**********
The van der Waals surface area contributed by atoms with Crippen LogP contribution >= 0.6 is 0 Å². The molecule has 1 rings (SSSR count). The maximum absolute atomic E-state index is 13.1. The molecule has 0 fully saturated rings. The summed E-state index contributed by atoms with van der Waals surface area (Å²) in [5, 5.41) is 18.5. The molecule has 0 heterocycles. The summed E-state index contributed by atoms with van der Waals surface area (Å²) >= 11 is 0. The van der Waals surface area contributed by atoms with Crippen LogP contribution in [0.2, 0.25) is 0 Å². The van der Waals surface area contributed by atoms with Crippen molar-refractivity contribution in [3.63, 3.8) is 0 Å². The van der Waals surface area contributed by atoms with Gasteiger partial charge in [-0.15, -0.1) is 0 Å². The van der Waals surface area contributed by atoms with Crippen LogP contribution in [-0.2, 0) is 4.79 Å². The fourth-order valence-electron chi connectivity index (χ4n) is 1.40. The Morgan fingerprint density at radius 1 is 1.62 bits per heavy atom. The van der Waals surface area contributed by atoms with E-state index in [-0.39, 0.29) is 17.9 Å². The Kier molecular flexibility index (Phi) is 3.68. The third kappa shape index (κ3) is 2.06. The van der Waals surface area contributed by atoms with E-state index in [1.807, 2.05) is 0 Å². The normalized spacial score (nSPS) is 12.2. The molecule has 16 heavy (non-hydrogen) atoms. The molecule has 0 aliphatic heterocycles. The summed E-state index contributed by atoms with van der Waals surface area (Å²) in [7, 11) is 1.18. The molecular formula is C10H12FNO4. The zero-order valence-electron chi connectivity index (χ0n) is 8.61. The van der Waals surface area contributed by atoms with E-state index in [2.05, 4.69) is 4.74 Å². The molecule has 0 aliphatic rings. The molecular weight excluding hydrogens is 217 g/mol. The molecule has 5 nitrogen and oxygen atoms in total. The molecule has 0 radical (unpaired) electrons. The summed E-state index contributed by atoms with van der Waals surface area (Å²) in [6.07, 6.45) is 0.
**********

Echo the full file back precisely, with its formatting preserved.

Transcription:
The van der Waals surface area contributed by atoms with Crippen LogP contribution >= 0.6 is 0 Å². The molecule has 1 rings (SSSR count). The maximum absolute atomic E-state index is 13.1. The molecule has 0 fully saturated rings. The summed E-state index contributed by atoms with van der Waals surface area (Å²) in [5, 5.41) is 18.5. The molecule has 0 heterocycles. The summed E-state index contributed by atoms with van der Waals surface area (Å²) >= 11 is 0. The van der Waals surface area contributed by atoms with Crippen LogP contribution in [0.2, 0.25) is 0 Å². The van der Waals surface area contributed by atoms with Crippen molar-refractivity contribution in [3.63, 3.8) is 0 Å². The van der Waals surface area contributed by atoms with Gasteiger partial charge in [-0.15, -0.1) is 0 Å². The van der Waals surface area contributed by atoms with Crippen LogP contribution in [-0.2, 0) is 4.79 Å². The fourth-order valence-electron chi connectivity index (χ4n) is 1.40. The Morgan fingerprint density at radius 1 is 1.62 bits per heavy atom. The van der Waals surface area contributed by atoms with E-state index in [-0.39, 0.29) is 17.9 Å². The Kier molecular flexibility index (Phi) is 3.68. The third kappa shape index (κ3) is 2.06. The van der Waals surface area contributed by atoms with E-state index in [1.807, 2.05) is 0 Å². The normalized spacial score (nSPS) is 12.2. The molecule has 16 heavy (non-hydrogen) atoms. The molecule has 0 aliphatic heterocycles. The summed E-state index contributed by atoms with van der Waals surface area (Å²) in [7, 11) is 1.18. The molecular formula is C10H12FNO4. The zero-order valence-electron chi connectivity index (χ0n) is 8.61. The van der Waals surface area contributed by atoms with E-state index in [2.05, 4.69) is 4.74 Å². The molecule has 0 aliphatic rings. The molecular weight excluding hydrogens is 217 g/mol. The molecule has 5 nitrogen and oxygen atoms in total. The molecule has 0 radical (unpaired) electrons. The summed E-state index contributed by atoms with van der Waals surface area (Å²) in [6.07, 6.45) is 0.